My Inspiration

Spin Cycle at Second Blooming

This is all Gretchen’s fault. If this post makes you cry (and I am talking to my dear family members), you can blame her.

This week, her prompt for Spin Cycle is to write about a woman who is your role model.

I tried NOT to go with the obvious choice.

There are SO many women to choose from. I have been inspired by women I know and women I don’t know. Women from the past and women from the present.

But there is one woman who made me the woman I am today.

My mom is not my role model because of all the quilts she made, although she inspired me to start quilting.

Mom is not my role model because she took voice lessons on and off her whole life, although people at church have told me I have a voice like hers. (They are being so kind, but it is simply not true!)

She is not even my role model because she survived breast cancer for twenty-six years with such dignity and supported me through my own diagnosis of breast cancer.

All of these things certainly do inspire me. HOWEVER…

…my mom listened to me rambled on and on with my teen-aged thoughts when she came home from work and had to make dinner.

She gave me voice lessons and was my best cheerleader before high school musical auditions.

Mom spoke her mind, and told me when I was not dating the right boy, and as much as I hated to admit it, in my heart I knew she was right.

She told me not to be mad at my new husband, and told me all about her first fight with my dad.

Thrilled to be a grandma, she encouraged me as a new mom. When I was struggling with temper tantrums and potty training, Mom always had words of comfort and advice.

Simply put, Mom is my role model and my inspiration because she is MY MOM.

For more Spins about inspirational role models, visit Gretchen at Second Blooming.


Three Women, Two Books

When Marian Sang: The True Recital of Marian AndersonWhen Marian Sang: The True Recital of Marian Anderson by Pam Muñoz Ryan

Marian Anderson had a beautiful voice. In Austria, the world-famous conductor Arturo Toscanini announced that her voice was such that one was privileged to hear only once in a hundred years. Her singing career in Europe was very successful.

In her homeland of the United State, however, Marian faced rejection time after time because she was black. Understandably, Marian was reluctant to return to the U.S. When she finally did, the Daughters of the American Revolution refused to let her sing to an integrated audience in Constitutional Hall, which they owned. This created such a sense of outrage that thousands of women resigned their membership from the DAR. One of these women was the First Lady, Eleanor Roosevelt.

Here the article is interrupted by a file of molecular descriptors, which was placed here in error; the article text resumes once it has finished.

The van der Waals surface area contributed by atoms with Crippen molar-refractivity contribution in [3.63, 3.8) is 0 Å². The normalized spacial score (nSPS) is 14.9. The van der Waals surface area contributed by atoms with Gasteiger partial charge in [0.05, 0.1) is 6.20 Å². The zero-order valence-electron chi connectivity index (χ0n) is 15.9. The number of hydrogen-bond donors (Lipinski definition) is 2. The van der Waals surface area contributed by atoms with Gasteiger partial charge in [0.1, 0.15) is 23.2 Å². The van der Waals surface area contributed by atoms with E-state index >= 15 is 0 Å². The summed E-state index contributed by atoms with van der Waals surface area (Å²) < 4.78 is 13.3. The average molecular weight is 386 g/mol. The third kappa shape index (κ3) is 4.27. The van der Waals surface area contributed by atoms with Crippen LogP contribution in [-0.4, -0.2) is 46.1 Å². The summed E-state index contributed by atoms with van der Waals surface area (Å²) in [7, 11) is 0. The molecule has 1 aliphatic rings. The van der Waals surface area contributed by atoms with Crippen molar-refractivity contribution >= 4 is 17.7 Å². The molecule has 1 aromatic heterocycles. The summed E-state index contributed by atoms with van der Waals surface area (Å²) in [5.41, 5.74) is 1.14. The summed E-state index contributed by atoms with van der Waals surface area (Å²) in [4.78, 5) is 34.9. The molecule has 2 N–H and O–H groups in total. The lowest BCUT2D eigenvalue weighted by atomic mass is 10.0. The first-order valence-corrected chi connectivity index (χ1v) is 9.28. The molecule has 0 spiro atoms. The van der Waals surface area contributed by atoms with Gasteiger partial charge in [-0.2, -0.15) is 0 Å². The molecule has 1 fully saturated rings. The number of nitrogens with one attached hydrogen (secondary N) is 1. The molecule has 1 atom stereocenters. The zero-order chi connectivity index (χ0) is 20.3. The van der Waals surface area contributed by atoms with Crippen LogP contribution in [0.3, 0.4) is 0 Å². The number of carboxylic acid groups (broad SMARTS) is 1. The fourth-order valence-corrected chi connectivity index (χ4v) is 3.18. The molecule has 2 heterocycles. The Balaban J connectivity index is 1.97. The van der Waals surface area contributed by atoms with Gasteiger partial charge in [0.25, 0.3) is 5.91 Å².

With the help of Eleanor and President Franklin Delano Roosevelt, Marian Anderson instead sang to tens of thousands of people — of all races — on the steps of the Lincoln Memorial.

From a teacher’s perspective, this book is wonderful on many levels. I have used this book in the classroom for teaching about civil rights but have also used it for Women’s History Month in March. Marian Anderson is an inspirational woman, and the illustrations in this book are beautiful.

Reading When Marian Sang renewed my interest in Eleanor Roosevelt. I have also held a fascination with Amelia Earhart. Another wonderful book by author Pam Muñoz Ryan and illustrator Brian Selznick tells the story of an adventure these two women have together.

Amelia and Eleanor Go for a RideAmelia and Eleanor Go for a Ride by Pam Muñoz Ryan

Amelia and Eleanor combine forces to arrange in impromptu night flight during a formal dinner at the White House. The book does a wonderful job of explaining that independent women were not always allowed to do independent things when Amelia and Eleanor were alive. At the end of the story, Eleanor reciprocates on her magical flight with Amelia at the helm by taking Amelia for a drive in her new automobile. While Muñoz Ryan changed some facts to create this wonderful story, Amelia really did take Eleanor on a spontaneous night flight.

At the end of the story, the author included the recipe for Eleanor Roosevelt’s Angel Food Cake with Pink Clouds, an actual White House recipe. She also includes a historical photo taken of Amelia and Eleanor on the airplane during that night flight.

These three women are truly inspirational. These two books teach children some wonderful concepts such as equality, perseverance, and independence.

For more children book recommendations, visit Anne at Little Sprout Books!

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